CozyDuke APT group believed to have targeted White House and State Department
CozyDuke APT group believed to have targeted White House and State Department

Reputed North Korean APT group TEMP.Reaper, the alleged culprit behind a zero-day ROKRAT malware campaign leveraging Adobe Flash Player vulnerability CVE-2018-4878, has been expanding its global target list despite remaining largely under the radar, according to a new FireEye research report.

Reaper, which FireEye is also calling APT37, has primarily targeted South Koreans with its recent Flash campaign. But in 2017, the adversary – also known as Group123 – reached beyond the Korean peninsula, reports FireEye. Among its targets were a Middle Eastern financial company that provides telecommunications services, a Vietnamese trading and transport company, and also possibly individuals who help Olympics organizations procure resources for athletes.

One possible reason the Middle Eastern financial firm was chosen as the target of an APT37 spear phishing campaign was because a business relationship it had formed with an unnamed North Korean company had publicly soured, FireEye suggests.  Reportedly, Reaper actors sent one of the company's board members a fake bank liquidation letter, in the form an attachment that exploited the Microsoft Office vulnerability CVE-2017-0199 to deliver “SHUTTERSPEED” backdoor malware, capable of harvesting system information, grabbing screenshots and downloading other malicious files.

Other recent targets, according to FireEye, include individuals tied to North Korean human rights issues and strategic organizations, an unnamed entity in Japan linked to United Nations sanctioning and human rights missions, and South Korean academic and strategic institutions.

“North Korea has repeatedly demonstrated a willingness to leverage its cyber capabilities for a variety of purposes, undeterred by notional redlines and international norms. Though they have primarily tapped other tracked suspected North Korean teams to carry out the most aggressive actions, APT37 is an additional tool available to the regime, perhaps even desirable for its relative obscurity,” FireEye states in its report. “We anticipate APT37 will be leveraged more and more in previously unfamiliar roles and regions, especially as pressure mounts on their sponsor.”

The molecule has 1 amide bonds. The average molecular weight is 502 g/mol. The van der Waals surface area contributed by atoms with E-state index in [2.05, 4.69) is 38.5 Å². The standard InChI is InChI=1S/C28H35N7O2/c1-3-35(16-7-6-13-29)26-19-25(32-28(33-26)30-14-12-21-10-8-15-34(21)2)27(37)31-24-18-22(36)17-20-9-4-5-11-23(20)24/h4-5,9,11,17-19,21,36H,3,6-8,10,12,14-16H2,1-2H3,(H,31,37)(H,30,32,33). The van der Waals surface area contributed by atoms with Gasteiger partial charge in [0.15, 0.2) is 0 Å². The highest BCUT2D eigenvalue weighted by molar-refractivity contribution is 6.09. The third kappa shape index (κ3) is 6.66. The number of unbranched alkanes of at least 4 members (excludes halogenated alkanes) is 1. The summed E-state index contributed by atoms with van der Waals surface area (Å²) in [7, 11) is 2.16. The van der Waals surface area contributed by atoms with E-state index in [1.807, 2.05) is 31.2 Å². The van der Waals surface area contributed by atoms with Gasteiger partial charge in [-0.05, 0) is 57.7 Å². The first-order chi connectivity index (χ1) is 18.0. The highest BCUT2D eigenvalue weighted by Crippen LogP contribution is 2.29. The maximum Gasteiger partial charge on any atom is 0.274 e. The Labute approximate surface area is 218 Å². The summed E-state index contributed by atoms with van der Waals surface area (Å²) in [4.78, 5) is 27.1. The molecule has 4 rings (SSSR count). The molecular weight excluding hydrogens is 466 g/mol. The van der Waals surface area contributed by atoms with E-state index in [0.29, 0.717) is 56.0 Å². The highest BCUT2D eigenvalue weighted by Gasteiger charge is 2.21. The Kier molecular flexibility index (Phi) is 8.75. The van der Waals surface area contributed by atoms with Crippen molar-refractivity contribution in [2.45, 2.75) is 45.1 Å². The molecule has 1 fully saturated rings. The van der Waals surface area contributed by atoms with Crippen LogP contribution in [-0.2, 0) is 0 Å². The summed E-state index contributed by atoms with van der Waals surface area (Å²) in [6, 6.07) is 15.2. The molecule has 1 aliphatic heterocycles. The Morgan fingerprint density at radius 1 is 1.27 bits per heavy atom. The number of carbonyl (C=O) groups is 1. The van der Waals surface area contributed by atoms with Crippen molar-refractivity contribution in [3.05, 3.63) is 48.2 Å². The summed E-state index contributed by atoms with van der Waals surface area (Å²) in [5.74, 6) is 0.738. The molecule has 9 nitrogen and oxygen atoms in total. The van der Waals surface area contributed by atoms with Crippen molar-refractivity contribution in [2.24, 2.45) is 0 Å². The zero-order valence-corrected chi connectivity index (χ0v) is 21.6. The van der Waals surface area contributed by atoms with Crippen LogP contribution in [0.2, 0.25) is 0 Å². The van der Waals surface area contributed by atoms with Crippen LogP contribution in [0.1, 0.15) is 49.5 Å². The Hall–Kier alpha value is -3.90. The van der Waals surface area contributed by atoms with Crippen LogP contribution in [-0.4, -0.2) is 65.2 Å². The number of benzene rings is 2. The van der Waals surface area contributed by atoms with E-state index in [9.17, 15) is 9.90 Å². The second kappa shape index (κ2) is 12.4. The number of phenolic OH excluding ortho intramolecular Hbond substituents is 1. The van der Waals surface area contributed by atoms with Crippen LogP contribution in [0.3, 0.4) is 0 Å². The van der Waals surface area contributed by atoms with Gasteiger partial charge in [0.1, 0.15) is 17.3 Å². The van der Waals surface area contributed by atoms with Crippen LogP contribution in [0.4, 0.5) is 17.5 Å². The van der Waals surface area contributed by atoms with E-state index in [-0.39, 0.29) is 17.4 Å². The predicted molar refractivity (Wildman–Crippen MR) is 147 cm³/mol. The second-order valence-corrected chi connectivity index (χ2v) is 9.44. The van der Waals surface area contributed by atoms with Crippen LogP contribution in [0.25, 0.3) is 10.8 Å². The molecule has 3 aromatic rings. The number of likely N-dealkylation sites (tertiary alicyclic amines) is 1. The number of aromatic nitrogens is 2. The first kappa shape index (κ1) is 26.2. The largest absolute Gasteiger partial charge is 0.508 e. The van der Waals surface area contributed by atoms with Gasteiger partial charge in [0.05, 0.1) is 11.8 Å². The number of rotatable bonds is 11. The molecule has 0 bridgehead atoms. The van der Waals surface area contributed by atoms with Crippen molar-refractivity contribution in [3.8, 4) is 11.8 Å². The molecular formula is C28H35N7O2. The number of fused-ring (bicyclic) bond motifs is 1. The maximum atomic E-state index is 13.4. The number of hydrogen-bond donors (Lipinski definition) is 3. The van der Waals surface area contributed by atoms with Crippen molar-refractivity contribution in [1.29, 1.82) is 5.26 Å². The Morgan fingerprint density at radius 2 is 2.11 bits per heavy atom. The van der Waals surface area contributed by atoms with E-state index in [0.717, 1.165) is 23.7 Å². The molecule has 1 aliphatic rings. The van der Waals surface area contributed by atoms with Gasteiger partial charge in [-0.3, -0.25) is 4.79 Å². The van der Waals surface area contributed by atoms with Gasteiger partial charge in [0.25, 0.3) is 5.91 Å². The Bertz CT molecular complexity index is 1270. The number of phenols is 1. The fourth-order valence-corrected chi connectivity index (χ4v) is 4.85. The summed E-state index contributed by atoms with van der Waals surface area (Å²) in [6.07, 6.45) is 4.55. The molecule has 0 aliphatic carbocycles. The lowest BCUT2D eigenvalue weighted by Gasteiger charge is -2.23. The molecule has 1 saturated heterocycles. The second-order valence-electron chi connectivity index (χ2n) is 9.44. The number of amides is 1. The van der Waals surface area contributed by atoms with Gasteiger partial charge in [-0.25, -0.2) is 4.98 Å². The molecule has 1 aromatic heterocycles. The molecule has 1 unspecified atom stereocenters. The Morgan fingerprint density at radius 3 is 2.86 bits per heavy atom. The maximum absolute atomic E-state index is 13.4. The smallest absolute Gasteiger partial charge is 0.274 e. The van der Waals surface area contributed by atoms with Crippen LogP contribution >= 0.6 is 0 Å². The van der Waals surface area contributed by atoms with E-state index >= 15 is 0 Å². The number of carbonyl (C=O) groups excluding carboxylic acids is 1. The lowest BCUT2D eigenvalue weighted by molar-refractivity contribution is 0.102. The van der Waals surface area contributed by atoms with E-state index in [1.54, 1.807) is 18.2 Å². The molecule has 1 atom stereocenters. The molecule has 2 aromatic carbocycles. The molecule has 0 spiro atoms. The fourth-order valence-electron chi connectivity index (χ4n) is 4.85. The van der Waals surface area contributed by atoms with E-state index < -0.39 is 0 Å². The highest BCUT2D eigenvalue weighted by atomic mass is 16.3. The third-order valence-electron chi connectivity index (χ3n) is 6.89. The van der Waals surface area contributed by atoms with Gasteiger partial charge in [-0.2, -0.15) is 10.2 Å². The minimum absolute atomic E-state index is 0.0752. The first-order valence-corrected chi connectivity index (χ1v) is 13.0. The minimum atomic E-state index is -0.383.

Just last month, Cisco Systems' Talos research team similarly profiled APT37's 2017 activities in its own research blog post. Additional reports linking the Adobe Flash attack to Reaper then broke in early February.

FireEye has also observed Reaper grow in sophistication, noting a “high operational tempo and specialized expertise,” with a particular affinity for quickly utilizing exploits – especially Flash ones – shortly after they are publicized. The group is also known to use a combination of spear phishing emails, website compromises, and torrent file-sharing sites to distribute malware.

Interestingly, one of the strongest clues that APT37 acts in support of the North Korean government was reportedly uncovered after the presumed developer of several Reaper malware payloads mistakenly disclosed his own personal data, revealing he was operating from an IP address and access point linked to the dictatorial nation. FireEye also has noted that the compilation times of APT37 malware programs are consistent with North Korea's typical workday hours, and that Reaper's targets are consistent with North Korean objectives.

FireEye reports that APT37 generally favors malware that exfiltrates information from victims – although one of its payloads, RUHAPPY, can also serve as a destructive disk wiper.

Wary of Pyongyang's cyber aggression and threats of nuclear strikes, the U.S. may be developing plans to strike North Korean targets with a “bloody nose” attack that relies primarily on cyberwarfare tactics, as opposed to conventional weapons, according a report in Foreign Policy magazine that cites two former intelligence officials. The article further states that the U.S. government has spent the last six months installing fiber cables, remote bases, and listening posts in Japan and South Korea, as a means for hackers to attempt to access North Korea's Internet.